Everything You Need to Know about Natural Parasite Control for Livestock, All in One Place!
This concise book is loaded with valuable information about ridding livestock of their unwanted guests. Whether you're raising sheep, pigs, horses, cows, chickens, goats, or other farm animals, this book will teach you how to keep them healthy and parasite-free through organic systems and without the use of harsh chemicals. It includes easy-to-follow scientific explanations, and provides research-based practices that really work. Internal parasite control can be accomplished naturally 1) through environmental modifications, 2) by producing and using easy-to-grow & harvest anti-parasitics, and, 3) by understanding the life-cycles and road blocks of internal parasites.
In this practical guide you will learn about:
Parasites, hosts, and lifecycles
How to develop a working pasture rotation system
How to create healthy pastures and clean watering systems
Administering natural antiparasitics
Growing, collecting, and processing natural and herbal antiparasitics
This is a necessary reference manual for all sustainable, natural, animal-husbandry endeavors!
Introduction: It Doesn’t Have to Be a Full-Time Job
During the course of your regular farm day, you might notice your chickens’ combs just aren’t as bright red as you’ve seen in the past. Maybe a cow or horse appears a little “ribby.” Or, you look at your sheep’s eyelids and they’re not as bright pink as they should be. Perhaps there are a couple animals that never obtain the luster others possess in the same group. These are just a few signs parasites are “sucking the life” out of your livestock. As diligent as you may be, keeping parasites at bay may feel like a relentless, full-time job—especially if you want to do it without the use of chemicals.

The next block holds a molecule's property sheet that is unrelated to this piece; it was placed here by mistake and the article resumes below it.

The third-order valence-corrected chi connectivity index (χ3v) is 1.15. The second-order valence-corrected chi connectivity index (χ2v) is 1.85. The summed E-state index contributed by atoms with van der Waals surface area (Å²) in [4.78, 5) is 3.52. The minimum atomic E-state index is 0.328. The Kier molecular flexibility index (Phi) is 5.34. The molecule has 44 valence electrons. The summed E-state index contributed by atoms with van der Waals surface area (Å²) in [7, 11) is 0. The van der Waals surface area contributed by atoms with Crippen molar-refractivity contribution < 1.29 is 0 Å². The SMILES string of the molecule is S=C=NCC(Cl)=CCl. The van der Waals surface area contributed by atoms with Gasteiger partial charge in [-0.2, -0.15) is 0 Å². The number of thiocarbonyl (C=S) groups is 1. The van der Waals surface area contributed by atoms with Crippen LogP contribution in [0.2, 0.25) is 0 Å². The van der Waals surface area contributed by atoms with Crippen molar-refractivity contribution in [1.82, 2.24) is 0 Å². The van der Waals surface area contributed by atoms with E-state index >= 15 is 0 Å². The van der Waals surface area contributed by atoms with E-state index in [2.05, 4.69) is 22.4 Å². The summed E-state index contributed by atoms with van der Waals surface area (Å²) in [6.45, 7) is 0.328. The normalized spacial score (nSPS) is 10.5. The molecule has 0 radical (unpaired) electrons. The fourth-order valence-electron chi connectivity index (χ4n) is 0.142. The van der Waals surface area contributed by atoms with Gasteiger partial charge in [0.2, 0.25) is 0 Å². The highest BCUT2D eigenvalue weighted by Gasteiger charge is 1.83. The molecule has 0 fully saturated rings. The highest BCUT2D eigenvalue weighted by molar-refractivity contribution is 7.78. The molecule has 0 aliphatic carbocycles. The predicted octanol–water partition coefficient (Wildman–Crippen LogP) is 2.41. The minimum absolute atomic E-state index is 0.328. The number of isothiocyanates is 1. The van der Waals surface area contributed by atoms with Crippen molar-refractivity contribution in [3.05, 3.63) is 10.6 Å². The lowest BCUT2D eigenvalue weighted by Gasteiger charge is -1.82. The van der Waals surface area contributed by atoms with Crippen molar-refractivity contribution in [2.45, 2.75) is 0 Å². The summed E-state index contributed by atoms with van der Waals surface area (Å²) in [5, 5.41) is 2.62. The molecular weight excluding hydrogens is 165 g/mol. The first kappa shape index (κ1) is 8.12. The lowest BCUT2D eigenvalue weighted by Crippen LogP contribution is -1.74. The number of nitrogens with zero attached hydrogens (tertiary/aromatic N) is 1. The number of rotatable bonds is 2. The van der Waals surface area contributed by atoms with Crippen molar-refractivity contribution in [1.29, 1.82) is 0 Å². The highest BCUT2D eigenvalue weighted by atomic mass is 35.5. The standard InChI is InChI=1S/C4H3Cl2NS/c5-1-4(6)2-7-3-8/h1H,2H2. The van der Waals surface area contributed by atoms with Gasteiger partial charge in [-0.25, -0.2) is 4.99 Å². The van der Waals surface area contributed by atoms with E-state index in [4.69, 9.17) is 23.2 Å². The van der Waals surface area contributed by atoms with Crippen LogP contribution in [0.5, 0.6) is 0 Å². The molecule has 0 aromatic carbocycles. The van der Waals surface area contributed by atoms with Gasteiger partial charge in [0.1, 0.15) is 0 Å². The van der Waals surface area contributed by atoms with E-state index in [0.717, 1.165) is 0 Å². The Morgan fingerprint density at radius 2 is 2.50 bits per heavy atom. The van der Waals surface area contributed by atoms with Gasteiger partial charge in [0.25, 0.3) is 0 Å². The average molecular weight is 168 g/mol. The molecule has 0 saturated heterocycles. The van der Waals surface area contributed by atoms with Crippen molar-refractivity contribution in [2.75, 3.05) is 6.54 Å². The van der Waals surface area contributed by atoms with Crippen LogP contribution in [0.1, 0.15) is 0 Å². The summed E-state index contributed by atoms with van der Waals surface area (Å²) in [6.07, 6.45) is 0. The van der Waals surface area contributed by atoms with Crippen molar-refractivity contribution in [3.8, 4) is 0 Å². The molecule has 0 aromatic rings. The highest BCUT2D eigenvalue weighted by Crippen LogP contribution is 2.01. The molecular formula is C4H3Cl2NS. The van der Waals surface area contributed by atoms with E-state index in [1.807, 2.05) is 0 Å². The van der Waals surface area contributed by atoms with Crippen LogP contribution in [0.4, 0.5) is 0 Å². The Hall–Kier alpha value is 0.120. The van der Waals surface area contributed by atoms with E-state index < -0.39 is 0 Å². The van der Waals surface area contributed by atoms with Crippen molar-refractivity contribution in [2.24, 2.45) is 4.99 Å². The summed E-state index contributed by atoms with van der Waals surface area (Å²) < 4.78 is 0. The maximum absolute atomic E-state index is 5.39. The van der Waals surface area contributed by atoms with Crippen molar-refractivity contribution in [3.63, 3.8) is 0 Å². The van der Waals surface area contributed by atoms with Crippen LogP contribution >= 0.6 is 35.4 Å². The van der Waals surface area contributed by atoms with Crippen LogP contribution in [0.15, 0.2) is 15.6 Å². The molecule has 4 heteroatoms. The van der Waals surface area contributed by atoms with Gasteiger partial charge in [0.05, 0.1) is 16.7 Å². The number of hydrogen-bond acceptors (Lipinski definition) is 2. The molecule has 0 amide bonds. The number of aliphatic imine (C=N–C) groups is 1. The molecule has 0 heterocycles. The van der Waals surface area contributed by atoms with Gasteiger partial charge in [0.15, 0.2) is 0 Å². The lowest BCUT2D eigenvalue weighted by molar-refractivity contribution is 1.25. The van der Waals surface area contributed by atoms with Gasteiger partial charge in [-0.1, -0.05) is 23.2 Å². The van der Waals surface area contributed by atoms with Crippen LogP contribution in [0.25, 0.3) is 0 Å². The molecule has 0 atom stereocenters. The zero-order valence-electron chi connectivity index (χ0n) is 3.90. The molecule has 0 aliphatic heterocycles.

But, by developing a system that easily works for you and your livestock, your job of parasite control can become a part-time, seasonal position! This can be accomplished 1) through good pasture management and rotation, 2) with environmental control of parasites, 3) by targeted deworming with natural products (possibly even growing some ingredients!), and, 4) with continuing research of parasite control in livestock.
There are specific symptoms for some parasites. Chart A (page 6) lists those indicators. However, this list is not a definitive diagnosis because a high load of any parasitic infestation can result in diarrhea, dehydration, weight loss, un-thriftiness, and/or lethargy no matter which parasite is doing the damage. If after reading and implementing the information in this book you still seem to have a parasite issue, you may want to collect a fecal sample to take to a qualified vet or lab to have the parasite correctly identified. This way, you can target treatment for that specific parasite. (Collecting and checking samples at home will be discussed later.)
"I am recommending this handy guide to all my friends with livestock. This is a much needed resource for homesteaders and small producers. Parasites are a nemesis for many of us. In these pages, Wendy Lombardi shares her valuable knowledge of plants, parasites, and methods of control using available plants and herbs. I will be keeping my copy for years to come." —Janet Garman, author of Good Living Guide to Keeping Sheep and Other Fiber Animals, 50 Do-It-Yourself Projects for Keeping Chickens, and 50 Do-It-Yourself Projects for Keeping Goats